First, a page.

This is the first business trip I've done post Camino.
I've done things vastly differently this trip, because of what I experienced on my pilgrimage.
By way of background, I've been an independent film producer / director for more than thirty years, and during that time I've traveled a lot. And by “a lot,” I mean up to three to four times a year, often around-the-world trips.
Everywhere from Australia is a long way. There were a few years where I was on the highest frequent flyer level on both Star Alliance and One World.
When you travel as much as I do, you establish a set routine, and you do things a very particular way. You do this to protect yourself from the visissitudes of jetlag, and to make life easier on the road.
This trip I busted that all wide open.
For starters, and I mentioned this before, I am traveling with just carry-on luggage.
I used to have carry-on (my trusty battered Lancel wheelie bag) plus a suitcase which invariably weighed 20kgs+. My carry-on would weigh 12kgs+.
This time I got everything I needed for three weeks on the road, attending business meetings and packing for cold weather, into a small Samsonite case that weighed 11kgs. Most of that weight was my MacBook Pro, and my Nikon kit.
Whenever I stay in London, I usually stay at a small boutique hotel in Soho. It's called Hazlitts. It's very exclusive, (for “exclusive” read “expensive”) and it's very cool. And it's right in the heart of the film industry in London.
Whenever you go to a business meeting, you're always asked where you're staying, and you're judged on that. If you're in London and you're staying at Hazlitts, then it means you're cool and you're successful.
This time I booked into a pub in Wandsworth.
Wandsworth is in the suburbs. It's across the Thames from Chelsea. It is definitely UN-cool. But it's REAL.
Why this particular pub? It's what's called a “gastro-pub,” which means it's got terrific British pub food. And as I say, it's in the suburbs. It's about as far away from hip Soho as you can get.
(Well, not really. I could go way the hell out of town, but I had to be practical.)
As well, usually when I'm in London I take cabs everywhere. A cab to and from the airport, cabs to and from business meetings, cabs back to the hotel.
This time when I landed at Heathrow, instead of blindly heading straight for the cab stand, I found the tube. The subway.
I bought what's called an Oyster card, which is an electronic travel card for use on the tube and buses. I put £25 credit on it for three days traveling around London.
The cab fare from London to Hazlitts in Soho used to cost me close to £75. This time the tube to the pub in Wandsworth cost me £3.80.
I have been traveling the last couple of days around London, from meeting to meeting, using the underground. I will leave London with about £8 credit remaining on my Oyster, which I can reclaim at Gatwick.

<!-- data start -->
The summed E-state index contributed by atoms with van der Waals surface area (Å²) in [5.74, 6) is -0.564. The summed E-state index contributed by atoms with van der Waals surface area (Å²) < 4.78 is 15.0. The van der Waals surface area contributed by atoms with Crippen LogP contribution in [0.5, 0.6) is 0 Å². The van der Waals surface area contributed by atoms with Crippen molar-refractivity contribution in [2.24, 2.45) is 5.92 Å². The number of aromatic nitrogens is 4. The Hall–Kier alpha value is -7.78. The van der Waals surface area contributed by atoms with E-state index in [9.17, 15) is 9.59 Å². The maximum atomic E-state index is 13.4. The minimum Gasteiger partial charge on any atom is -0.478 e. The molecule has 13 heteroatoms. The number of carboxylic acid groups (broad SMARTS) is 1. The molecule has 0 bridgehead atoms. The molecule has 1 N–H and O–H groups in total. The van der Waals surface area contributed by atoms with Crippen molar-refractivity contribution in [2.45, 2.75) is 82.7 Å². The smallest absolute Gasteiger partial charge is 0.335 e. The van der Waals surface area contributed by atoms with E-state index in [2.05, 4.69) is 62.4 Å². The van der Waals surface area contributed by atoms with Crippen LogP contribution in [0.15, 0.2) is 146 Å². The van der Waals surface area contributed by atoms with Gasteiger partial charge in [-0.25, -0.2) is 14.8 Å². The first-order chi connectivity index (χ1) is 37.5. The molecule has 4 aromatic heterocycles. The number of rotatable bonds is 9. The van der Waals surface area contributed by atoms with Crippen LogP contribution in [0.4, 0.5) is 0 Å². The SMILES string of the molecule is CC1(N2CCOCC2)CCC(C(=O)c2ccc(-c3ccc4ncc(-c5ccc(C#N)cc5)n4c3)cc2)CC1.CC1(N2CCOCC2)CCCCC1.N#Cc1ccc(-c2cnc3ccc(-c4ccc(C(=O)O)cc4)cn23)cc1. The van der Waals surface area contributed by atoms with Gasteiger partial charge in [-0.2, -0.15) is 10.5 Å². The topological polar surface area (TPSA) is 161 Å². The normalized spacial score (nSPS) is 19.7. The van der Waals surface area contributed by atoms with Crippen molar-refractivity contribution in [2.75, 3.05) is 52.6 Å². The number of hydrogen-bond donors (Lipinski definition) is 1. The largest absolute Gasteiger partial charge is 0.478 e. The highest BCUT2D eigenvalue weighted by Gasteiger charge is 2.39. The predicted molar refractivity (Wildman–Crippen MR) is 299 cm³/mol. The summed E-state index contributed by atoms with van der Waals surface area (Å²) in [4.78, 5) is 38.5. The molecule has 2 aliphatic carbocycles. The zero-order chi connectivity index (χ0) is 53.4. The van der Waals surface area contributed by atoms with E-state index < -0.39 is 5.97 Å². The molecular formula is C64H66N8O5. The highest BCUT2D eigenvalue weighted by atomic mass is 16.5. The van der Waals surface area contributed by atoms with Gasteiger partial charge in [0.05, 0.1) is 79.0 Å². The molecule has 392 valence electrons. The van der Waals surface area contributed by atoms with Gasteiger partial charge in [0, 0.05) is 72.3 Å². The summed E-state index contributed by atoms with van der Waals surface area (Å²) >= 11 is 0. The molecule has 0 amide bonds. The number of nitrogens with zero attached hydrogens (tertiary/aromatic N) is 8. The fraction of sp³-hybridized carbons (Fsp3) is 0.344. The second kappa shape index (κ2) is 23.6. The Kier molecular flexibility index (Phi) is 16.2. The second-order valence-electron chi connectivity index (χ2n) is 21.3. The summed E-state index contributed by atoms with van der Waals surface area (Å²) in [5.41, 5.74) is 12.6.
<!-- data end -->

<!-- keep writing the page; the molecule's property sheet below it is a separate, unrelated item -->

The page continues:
Before the Camino, I would never have considered doing a business trip this way.
In one of the meetings – a very important one with the head of a very prestigious sales company whom I'd never met before – the bloke asked me where I was staying, and I told him. He looked at me, mystified. He said: Wandsworth? Why?
I told him I wanted to do things differently. I was tired of doing the same things the same way. Staying in the same place, eating at the same restaurants, going to the same coffee shops. I wanted to have new experiences.
He said: Yes, okay – but there is a very nice pub in Knightsbridge. I put my eccentric actors there all the time. It is very good food, and the rooms are very beautiful.
I explained that I wanted to see a different side of London. Not the Harrods London, the Tesco London. I think I totally confused him. I didn't care.
And here's the thing post Camino – I don't care about impressing anyone anymore. I don't care what people think of me. They can judge me on my work – what I've done, and what I can do in the future. If they wish to judge me on what hotel I stay in, then more the fool them.
Perhaps the biggest change in me this trip though has not been cab vs tube, fancy hotel vs local pub, big suitcase vs hand luggage – it's been internal.
On previous trips I set myself very definite goals, and sought very particular outcomes. This time I didn't. I've approached this trip the way I approached my Camino – trusting that my PGS will guide me the right way to my highest good.
On my Camino I would lob Into a town and allow my PGS to guide me to the best place for me to sleep that night. And it always did. This time I lobbed into London and allowed my PGS to determine what was best for me this trip.
What it meant was this – I went into each business meeting totally relaxed. Because I didn't want anything from it. I trusted that my PGS would guide me to what was best for me.
If the financier I had lunch with today (in Gordon Ramsay's restaurant in the Savoy) wants to put $7m into my movie, and if that's the best thing for the film and for me, then it will happen. And I don't need to worry.
If my PGS determines that it's best I don't have that financing, then it won't happen.
Either way, I'm sweet. So why worry?
It's the first high level financing meeting I've done in my time as an independent producer where I've gone in completely at ease, not wanting anything other than to have a nice lunch with an interesting person.
I'd let go the rope.
And you know what happened?
The financier kept on wanting to talk about financing the picture. Without any effort or prompting from me. She was the one who kept talking about the timing of contracts, and if the film would be ready for the Venice Film Festival etc.
I just sat back and enjoyed the foie gras.
Will the financing happen? Who knows. I don't care. Because only the right thing will happen. I know that as certainly as when I walked into Hontanas late that afternoon and found a bed for the night.
I love my new life!!